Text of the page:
To vent a canner, leave the vent pipe (steam vent) uncovered (or manually open the petcock on some older models) after you fill the canner and lock the canner lid in place. Heat the canner on high until the water boils and generates steam that can be seen escaping through the open vent pipe or petcock. When a visible funnel-shape of steam is continuously escaping the canner, set a timer for 10 minutes. After 10 minutes of continuous steam, you can close the petcock or place the counterweight or weighted gauge over the vent pipe to begin pressurizing the canner. [3]

Failure to Acidify Canned Tomatoes
Because the pH of tomatoes is an unknown, the USDA recommends that bottled lemon juice be used to lower the pH of the product to be unquestionably safe.

Rushing the Pressure Canner Cool-Down Time
The natural cool-down of the canner is part of the tested processing time.  Hurrying this process will result in under-processed food and siphoning of liquid from the jars.  It may also cause jar breakage.

Allowing “Hot Pack” Foods to Cool in Jars before Processing
Processing times are based on the food being hot at the beginning of the processing.  Foods not starting hot could be under processed. Further, the rule, “hot foods hot and cold foods cold” applies; when foods are held between 40 and 140°F, bacteria can grow rapidly.

Processing Low-Acid Foods in a Water Bath
Canning low-acid foods requires special care. This includes red meats, fish, poultry and all vegetables (except for acidified tomatoes). Low-acid foods can support the production of the deadly botulism toxin if these foods are not processed properly in a pressure canner. A pressure canner heats food to high temperatures (240-250 degrees F or higher) and destroys the spores that produce the botulism toxin. A boiling water bath canner, which can be used for canning pickles or fruit, heats food to boiling temperature (212 F), which is not high enough to ensure safety for canning vegetables and other low-acid foods.[4]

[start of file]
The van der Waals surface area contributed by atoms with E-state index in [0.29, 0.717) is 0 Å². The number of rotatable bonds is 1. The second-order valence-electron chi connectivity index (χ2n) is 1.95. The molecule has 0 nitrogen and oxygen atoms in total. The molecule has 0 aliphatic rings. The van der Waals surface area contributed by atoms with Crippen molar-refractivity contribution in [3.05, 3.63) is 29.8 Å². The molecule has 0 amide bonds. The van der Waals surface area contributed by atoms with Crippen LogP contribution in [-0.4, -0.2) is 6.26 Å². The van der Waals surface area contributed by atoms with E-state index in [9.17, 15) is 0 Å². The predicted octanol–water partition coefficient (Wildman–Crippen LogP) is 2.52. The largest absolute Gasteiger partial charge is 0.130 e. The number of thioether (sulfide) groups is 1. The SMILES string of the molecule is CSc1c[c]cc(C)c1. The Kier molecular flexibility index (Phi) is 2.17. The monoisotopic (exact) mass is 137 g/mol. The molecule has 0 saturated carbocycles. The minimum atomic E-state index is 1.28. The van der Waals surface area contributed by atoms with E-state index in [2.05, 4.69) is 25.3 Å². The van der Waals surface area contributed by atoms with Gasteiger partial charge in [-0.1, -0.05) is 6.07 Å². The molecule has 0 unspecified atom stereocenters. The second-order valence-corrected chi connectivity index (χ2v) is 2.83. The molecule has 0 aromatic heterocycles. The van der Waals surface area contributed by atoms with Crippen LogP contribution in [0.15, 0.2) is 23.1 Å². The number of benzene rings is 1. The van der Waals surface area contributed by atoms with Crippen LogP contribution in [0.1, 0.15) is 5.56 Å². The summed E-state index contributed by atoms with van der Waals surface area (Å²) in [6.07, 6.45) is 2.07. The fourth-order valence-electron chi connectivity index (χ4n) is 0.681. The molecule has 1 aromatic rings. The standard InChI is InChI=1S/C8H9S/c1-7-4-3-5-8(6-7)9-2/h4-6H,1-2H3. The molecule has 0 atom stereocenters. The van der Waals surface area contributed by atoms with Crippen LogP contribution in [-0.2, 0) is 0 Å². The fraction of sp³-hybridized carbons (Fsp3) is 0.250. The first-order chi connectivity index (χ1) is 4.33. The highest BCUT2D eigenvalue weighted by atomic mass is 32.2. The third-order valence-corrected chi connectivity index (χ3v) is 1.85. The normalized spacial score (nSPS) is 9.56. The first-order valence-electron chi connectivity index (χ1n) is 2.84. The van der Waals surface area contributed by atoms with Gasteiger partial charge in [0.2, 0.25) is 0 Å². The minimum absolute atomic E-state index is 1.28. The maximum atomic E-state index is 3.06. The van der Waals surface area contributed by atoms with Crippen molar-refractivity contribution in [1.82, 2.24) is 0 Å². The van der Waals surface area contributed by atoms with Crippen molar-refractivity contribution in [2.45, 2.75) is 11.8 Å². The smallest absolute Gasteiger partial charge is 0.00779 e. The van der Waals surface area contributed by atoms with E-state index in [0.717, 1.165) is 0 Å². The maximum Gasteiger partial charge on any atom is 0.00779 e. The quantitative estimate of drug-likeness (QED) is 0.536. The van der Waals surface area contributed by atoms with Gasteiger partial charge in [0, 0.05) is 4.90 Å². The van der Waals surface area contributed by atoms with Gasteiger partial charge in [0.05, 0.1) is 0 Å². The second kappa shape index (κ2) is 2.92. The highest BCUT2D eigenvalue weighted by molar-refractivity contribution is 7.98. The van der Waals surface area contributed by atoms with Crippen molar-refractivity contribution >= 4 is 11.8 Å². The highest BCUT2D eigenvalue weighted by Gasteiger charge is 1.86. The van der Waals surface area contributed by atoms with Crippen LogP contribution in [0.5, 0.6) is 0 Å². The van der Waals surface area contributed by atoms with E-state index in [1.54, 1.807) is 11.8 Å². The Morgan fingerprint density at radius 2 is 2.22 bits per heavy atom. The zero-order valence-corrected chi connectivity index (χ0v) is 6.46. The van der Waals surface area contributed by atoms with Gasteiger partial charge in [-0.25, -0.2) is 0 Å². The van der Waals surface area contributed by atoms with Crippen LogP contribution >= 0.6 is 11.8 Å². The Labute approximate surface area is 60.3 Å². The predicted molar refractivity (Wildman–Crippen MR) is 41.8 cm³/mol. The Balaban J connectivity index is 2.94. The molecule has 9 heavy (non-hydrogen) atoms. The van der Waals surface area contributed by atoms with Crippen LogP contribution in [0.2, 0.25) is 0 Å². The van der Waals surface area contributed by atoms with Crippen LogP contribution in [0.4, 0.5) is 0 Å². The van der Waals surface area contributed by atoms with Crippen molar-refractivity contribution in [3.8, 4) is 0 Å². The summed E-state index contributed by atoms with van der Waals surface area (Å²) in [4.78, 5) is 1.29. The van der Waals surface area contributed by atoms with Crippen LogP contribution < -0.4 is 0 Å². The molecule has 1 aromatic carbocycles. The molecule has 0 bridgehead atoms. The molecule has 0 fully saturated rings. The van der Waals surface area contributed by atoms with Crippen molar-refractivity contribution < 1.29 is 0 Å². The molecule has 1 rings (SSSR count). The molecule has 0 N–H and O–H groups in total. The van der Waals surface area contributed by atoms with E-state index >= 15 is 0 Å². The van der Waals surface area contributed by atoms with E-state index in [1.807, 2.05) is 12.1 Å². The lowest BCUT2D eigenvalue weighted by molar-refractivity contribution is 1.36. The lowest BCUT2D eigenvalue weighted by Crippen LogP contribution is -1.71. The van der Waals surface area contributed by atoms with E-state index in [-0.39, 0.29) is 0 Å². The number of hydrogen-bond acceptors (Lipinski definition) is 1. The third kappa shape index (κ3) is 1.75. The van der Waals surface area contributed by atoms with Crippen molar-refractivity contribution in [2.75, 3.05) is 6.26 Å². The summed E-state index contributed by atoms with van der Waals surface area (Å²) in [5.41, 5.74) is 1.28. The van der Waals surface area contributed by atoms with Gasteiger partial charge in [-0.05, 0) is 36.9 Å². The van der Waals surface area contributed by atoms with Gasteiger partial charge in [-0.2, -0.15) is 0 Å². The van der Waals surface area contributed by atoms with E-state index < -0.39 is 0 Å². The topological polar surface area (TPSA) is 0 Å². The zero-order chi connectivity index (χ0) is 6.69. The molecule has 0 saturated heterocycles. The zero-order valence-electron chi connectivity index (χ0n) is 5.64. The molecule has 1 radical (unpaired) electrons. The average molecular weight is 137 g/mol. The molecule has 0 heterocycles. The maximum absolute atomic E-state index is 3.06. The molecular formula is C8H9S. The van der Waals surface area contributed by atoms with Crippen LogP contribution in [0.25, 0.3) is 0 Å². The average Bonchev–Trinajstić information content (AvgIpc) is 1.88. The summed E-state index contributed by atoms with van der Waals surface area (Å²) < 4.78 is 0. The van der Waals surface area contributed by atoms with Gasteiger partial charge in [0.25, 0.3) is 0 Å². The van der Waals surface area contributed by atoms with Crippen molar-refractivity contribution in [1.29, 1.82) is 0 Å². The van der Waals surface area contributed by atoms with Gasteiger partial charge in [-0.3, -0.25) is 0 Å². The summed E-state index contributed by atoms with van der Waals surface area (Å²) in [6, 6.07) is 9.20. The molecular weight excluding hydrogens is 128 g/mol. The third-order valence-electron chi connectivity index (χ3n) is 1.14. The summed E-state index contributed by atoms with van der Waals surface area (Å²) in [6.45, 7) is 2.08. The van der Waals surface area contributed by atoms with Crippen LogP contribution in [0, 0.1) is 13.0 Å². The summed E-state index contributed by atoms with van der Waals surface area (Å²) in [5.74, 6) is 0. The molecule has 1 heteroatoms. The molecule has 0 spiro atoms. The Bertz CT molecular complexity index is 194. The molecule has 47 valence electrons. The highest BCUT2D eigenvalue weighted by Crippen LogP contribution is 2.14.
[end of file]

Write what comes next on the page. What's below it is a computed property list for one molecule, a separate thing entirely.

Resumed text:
Home canning is perfectly safe but needs to be done correctly.  If you are new to canning (or need a refresher), check out Safe Home Canning Basics, by Minnesota University Extension to learn about preventing botulism and other key issues to be aware of when preserving food by home canning.

Marlene Geiger

I am a graduate of the University of Nebraska-Lincoln with a BS in Home Economics Education and Extension and from Colorado State University with a MS in Textiles and Clothing. I enjoy spending time with family and friends, gardening, quilting, cooking, sewing, and sharing knowledge and experience with others.

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Canned Tomatoes – Answers to Frequently Asked Questions

Tomatoes are the most popular food for canning at home.  They are versatile, abundant, and easy to can. There is no doubt that tomato canning season is here as the number of “tomato canning” questions rise—floating, separation, loss of liquid, air bubbles.  Do any of these problems affect the safety?   AnswerLine is here to answer these questions.  

Float